In one conversation included in the indictment, Burke allegedly told Solis he wasn’t going to help the chief developer on the post office project, New York-based Harry Skydell’s 601W Cos., until Skydell agreed to hire Burke’s firm for tax work.
“The cash register has not rung yet,” Burke allegedly told Solis in the January 2017 conversation.
Four months later, Burke was again recorded asking Solis about the developers. “So did we land the, uh, the tuna?” he said to Solis in May 2017, according to the indictment. He also lamented that the post office developers would “only work with Jewish lawyers” to appeal their property taxes unless he could offer special assistance, the indictment alleges.
The indictment charged Burke with one count of racketeering, two counts of federal program bribery, two counts of attempted extortion, one count of conspiracy to commit extortion and eight counts of using interstate commerce to facilitate an unlawful activity.
Also charged for the first time was Peter J. Andrews, a longtime political operative in Burke’s 14th Ward office who is accused of assisting the alderman in attempting to shake down two businessmen seeking to renovate a Burger King restaurant in the ward.
The indictment also names Charles Cui, who was first charged in April on allegations he hired Burke’s law firm in exchange for the alderman’s help with a sign permit and financing deal for a project in the Portage Park neighborhood.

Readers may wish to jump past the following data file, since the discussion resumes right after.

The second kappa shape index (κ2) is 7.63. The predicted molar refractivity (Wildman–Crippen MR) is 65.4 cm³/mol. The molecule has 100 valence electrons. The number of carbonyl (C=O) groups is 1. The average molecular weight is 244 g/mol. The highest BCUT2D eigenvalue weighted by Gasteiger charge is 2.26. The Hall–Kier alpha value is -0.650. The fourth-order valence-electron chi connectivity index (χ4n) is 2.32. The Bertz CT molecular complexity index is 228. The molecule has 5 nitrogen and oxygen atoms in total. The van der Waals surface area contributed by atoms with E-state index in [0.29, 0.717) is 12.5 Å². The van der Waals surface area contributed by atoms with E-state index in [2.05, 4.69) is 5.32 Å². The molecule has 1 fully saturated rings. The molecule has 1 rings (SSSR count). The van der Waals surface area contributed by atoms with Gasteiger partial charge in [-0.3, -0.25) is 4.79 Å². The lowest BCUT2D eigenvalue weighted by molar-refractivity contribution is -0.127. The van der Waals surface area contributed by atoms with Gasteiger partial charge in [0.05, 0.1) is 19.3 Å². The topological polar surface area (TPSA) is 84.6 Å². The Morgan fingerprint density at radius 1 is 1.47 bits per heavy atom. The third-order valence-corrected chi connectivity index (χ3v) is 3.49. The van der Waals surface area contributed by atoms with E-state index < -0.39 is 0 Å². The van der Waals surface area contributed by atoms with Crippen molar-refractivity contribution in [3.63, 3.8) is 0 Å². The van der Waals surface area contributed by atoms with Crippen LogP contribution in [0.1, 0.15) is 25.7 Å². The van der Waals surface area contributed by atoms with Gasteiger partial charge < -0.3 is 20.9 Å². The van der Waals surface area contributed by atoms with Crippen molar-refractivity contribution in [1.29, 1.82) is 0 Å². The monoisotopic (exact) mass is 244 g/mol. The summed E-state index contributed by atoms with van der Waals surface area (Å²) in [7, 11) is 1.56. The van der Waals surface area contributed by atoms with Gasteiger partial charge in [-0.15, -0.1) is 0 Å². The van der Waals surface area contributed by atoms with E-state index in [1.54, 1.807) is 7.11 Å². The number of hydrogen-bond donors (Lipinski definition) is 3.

Burke, 75, and Andrews, 69, were scheduled to be arraigned Tuesday before U.S. District Judge Robert Dow, records show.
Cui previously pleaded not guilty.
Burke, who for decades has had his hands on many of the city’s levers of power, had first been charged in January with one count of attempted extortion stemming from the alleged shakedown of the Burger King businessmen.
A wiretap on Burke’s cellphone allegedly captured Burke leaning on the Texas-based executives to hire his private law firm in exchange for help with permits needed to renovate the restaurant.
When the businessmen didn’t seem to be cooperating, Burke plotted with a ward staffer on how to play “hardball,” holding up permits and sending a city worker to the site to harass them with unwarranted citations, according to the criminal complaint in January.
The FBI listened in as at least 9,475 wiretapped calls were made or received on Burke’s phone over at least an eight-month period, authorities revealed at the time.
The complaint also alleged that Burke pressured one of the company’s executives in December 2017 to contribute to the campaign of an unnamed local politician. Sources identified the politician as Cook County Board President Toni Preckwinkle, who lost her bid for Chicago mayor earlier this year by a wide margin to Lightfoot, in part because of the controversy.
The indictment essentially starts the legal clock ticking toward a potential trial. In the meantime, court proceedings in Burke’s criminal case have essentially been on hold as prosecutors twice sought extensions, citing the “complex nature of this public corruption case, and the fact that the investigation is ongoing.”
Burke, who won re-election to a record 13th full term in February despite the cloud of charges hanging over his campaign, is free on a $10,000 unsecured bond while the case is pending.